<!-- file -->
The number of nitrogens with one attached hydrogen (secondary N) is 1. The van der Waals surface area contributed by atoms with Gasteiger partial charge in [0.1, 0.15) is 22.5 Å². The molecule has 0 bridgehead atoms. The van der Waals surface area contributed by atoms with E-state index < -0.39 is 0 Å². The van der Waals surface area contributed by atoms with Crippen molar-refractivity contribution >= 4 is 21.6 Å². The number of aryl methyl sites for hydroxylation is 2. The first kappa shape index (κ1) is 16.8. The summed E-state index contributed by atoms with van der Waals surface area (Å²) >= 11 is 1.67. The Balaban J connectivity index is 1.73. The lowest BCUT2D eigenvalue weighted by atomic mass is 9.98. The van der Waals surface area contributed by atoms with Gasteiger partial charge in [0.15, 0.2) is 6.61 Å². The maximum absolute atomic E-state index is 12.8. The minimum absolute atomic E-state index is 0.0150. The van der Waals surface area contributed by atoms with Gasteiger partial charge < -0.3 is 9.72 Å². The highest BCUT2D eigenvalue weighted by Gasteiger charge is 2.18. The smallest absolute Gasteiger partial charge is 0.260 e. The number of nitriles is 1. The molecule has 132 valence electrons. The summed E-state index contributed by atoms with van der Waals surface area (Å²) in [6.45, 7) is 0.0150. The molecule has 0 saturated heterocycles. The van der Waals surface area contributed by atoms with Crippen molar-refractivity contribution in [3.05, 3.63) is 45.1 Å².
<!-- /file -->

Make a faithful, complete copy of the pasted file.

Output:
The number of nitrogens with one attached hydrogen (secondary N) is 1. The van der Waals surface area contributed by atoms with Gasteiger partial charge in [0.1, 0.15) is 22.5 Å². The molecule has 0 bridgehead atoms. The van der Waals surface area contributed by atoms with E-state index < -0.39 is 0 Å². The van der Waals surface area contributed by atoms with Crippen molar-refractivity contribution >= 4 is 21.6 Å². The number of aryl methyl sites for hydroxylation is 2. The first kappa shape index (κ1) is 16.8. The summed E-state index contributed by atoms with van der Waals surface area (Å²) >= 11 is 1.67. The Balaban J connectivity index is 1.73. The lowest BCUT2D eigenvalue weighted by atomic mass is 9.98. The van der Waals surface area contributed by atoms with Gasteiger partial charge in [0.15, 0.2) is 6.61 Å². The maximum absolute atomic E-state index is 12.8. The minimum absolute atomic E-state index is 0.0150. The van der Waals surface area contributed by atoms with Gasteiger partial charge < -0.3 is 9.72 Å². The highest BCUT2D eigenvalue weighted by Gasteiger charge is 2.18. The smallest absolute Gasteiger partial charge is 0.260 e. The number of nitriles is 1. The molecule has 132 valence electrons. The summed E-state index contributed by atoms with van der Waals surface area (Å²) in [6.45, 7) is 0.0150. The molecule has 0 saturated heterocycles. The van der Waals surface area contributed by atoms with Crippen molar-refractivity contribution in [3.05, 3.63) is 45.1 Å².